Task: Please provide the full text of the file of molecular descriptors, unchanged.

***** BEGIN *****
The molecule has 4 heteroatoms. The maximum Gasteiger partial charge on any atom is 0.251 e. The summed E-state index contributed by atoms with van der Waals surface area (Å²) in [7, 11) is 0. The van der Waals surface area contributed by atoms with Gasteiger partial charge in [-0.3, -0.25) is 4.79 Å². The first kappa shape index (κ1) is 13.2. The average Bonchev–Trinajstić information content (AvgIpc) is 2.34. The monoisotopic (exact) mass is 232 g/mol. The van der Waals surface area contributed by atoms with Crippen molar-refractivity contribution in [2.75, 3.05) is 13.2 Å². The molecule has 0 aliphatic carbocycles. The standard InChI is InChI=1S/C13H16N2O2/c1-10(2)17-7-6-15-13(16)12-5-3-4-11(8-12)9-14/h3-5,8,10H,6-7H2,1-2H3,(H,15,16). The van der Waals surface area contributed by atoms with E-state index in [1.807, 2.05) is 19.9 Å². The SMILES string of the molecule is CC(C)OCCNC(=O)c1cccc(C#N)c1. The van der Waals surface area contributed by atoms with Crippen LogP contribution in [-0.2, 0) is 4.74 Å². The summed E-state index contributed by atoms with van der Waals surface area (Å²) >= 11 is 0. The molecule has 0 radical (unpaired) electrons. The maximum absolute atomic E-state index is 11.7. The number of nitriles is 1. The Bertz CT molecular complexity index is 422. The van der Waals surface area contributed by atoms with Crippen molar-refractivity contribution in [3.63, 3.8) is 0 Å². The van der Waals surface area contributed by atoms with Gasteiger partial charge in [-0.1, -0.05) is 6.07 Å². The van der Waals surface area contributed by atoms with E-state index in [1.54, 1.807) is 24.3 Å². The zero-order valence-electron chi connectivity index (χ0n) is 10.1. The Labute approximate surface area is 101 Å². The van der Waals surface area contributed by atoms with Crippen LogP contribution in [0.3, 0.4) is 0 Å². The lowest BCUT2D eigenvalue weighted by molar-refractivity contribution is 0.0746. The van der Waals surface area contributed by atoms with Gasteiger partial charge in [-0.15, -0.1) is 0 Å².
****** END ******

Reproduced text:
The molecule has 4 heteroatoms. The maximum Gasteiger partial charge on any atom is 0.251 e. The summed E-state index contributed by atoms with van der Waals surface area (Å²) in [7, 11) is 0. The van der Waals surface area contributed by atoms with Gasteiger partial charge in [-0.3, -0.25) is 4.79 Å². The first kappa shape index (κ1) is 13.2. The average Bonchev–Trinajstić information content (AvgIpc) is 2.34. The monoisotopic (exact) mass is 232 g/mol. The van der Waals surface area contributed by atoms with Crippen molar-refractivity contribution in [2.75, 3.05) is 13.2 Å². The molecule has 0 aliphatic carbocycles. The standard InChI is InChI=1S/C13H16N2O2/c1-10(2)17-7-6-15-13(16)12-5-3-4-11(8-12)9-14/h3-5,8,10H,6-7H2,1-2H3,(H,15,16). The van der Waals surface area contributed by atoms with E-state index in [1.807, 2.05) is 19.9 Å². The SMILES string of the molecule is CC(C)OCCNC(=O)c1cccc(C#N)c1. The van der Waals surface area contributed by atoms with Crippen LogP contribution in [-0.2, 0) is 4.74 Å². The summed E-state index contributed by atoms with van der Waals surface area (Å²) >= 11 is 0. The molecule has 0 radical (unpaired) electrons. The maximum absolute atomic E-state index is 11.7. The number of nitriles is 1. The Bertz CT molecular complexity index is 422. The van der Waals surface area contributed by atoms with Crippen molar-refractivity contribution in [3.63, 3.8) is 0 Å². The van der Waals surface area contributed by atoms with Gasteiger partial charge in [-0.1, -0.05) is 6.07 Å². The van der Waals surface area contributed by atoms with E-state index in [1.54, 1.807) is 24.3 Å². The zero-order valence-electron chi connectivity index (χ0n) is 10.1. The Labute approximate surface area is 101 Å². The van der Waals surface area contributed by atoms with Crippen LogP contribution in [0.3, 0.4) is 0 Å². The lowest BCUT2D eigenvalue weighted by molar-refractivity contribution is 0.0746. The van der Waals surface area contributed by atoms with Gasteiger partial charge in [-0.15, -0.1) is 0 Å².